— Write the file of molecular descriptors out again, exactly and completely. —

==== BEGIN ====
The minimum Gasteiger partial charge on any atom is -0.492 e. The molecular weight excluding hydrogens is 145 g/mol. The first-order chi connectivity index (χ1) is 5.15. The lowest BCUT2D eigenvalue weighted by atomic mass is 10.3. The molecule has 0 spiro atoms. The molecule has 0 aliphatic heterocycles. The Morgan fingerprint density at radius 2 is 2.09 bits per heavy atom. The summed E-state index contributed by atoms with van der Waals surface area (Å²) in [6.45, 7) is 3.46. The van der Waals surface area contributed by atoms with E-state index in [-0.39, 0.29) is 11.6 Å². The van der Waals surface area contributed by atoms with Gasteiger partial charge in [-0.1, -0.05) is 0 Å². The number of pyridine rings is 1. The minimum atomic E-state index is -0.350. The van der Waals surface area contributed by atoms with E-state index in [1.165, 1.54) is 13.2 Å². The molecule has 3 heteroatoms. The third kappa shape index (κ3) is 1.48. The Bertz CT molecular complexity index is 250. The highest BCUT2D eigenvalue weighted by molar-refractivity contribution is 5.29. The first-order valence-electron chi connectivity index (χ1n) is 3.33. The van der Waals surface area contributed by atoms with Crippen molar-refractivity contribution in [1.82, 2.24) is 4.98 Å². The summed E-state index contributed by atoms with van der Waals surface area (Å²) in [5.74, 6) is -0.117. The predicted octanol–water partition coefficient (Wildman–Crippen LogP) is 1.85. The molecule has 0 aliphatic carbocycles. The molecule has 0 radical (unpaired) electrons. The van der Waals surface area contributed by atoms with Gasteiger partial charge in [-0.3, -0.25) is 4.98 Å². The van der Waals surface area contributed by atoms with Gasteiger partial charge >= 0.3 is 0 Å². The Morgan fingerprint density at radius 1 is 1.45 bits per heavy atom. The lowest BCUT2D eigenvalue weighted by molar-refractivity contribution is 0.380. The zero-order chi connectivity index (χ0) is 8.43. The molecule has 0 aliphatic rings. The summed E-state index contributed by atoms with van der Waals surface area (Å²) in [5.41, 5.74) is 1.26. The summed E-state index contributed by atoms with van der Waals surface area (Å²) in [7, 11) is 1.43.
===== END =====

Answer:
The minimum Gasteiger partial charge on any atom is -0.492 e. The molecular weight excluding hydrogens is 145 g/mol. The first-order chi connectivity index (χ1) is 5.15. The lowest BCUT2D eigenvalue weighted by atomic mass is 10.3. The molecule has 0 spiro atoms. The molecule has 0 aliphatic heterocycles. The Morgan fingerprint density at radius 2 is 2.09 bits per heavy atom. The summed E-state index contributed by atoms with van der Waals surface area (Å²) in [6.45, 7) is 3.46. The van der Waals surface area contributed by atoms with E-state index in [-0.39, 0.29) is 11.6 Å². The van der Waals surface area contributed by atoms with Gasteiger partial charge in [-0.1, -0.05) is 0 Å². The number of pyridine rings is 1. The minimum atomic E-state index is -0.350. The van der Waals surface area contributed by atoms with E-state index in [1.165, 1.54) is 13.2 Å². The molecule has 3 heteroatoms. The third kappa shape index (κ3) is 1.48. The Bertz CT molecular complexity index is 250. The highest BCUT2D eigenvalue weighted by molar-refractivity contribution is 5.29. The first-order valence-electron chi connectivity index (χ1n) is 3.33. The van der Waals surface area contributed by atoms with Crippen molar-refractivity contribution in [1.82, 2.24) is 4.98 Å². The summed E-state index contributed by atoms with van der Waals surface area (Å²) in [5.74, 6) is -0.117. The predicted octanol–water partition coefficient (Wildman–Crippen LogP) is 1.85. The molecule has 0 aliphatic carbocycles. The molecule has 0 radical (unpaired) electrons. The van der Waals surface area contributed by atoms with Gasteiger partial charge in [-0.3, -0.25) is 4.98 Å². The van der Waals surface area contributed by atoms with Gasteiger partial charge >= 0.3 is 0 Å². The Morgan fingerprint density at radius 1 is 1.45 bits per heavy atom. The lowest BCUT2D eigenvalue weighted by molar-refractivity contribution is 0.380. The zero-order chi connectivity index (χ0) is 8.43. The molecule has 0 aliphatic rings. The summed E-state index contributed by atoms with van der Waals surface area (Å²) in [5.41, 5.74) is 1.26. The summed E-state index contributed by atoms with van der Waals surface area (Å²) in [7, 11) is 1.43.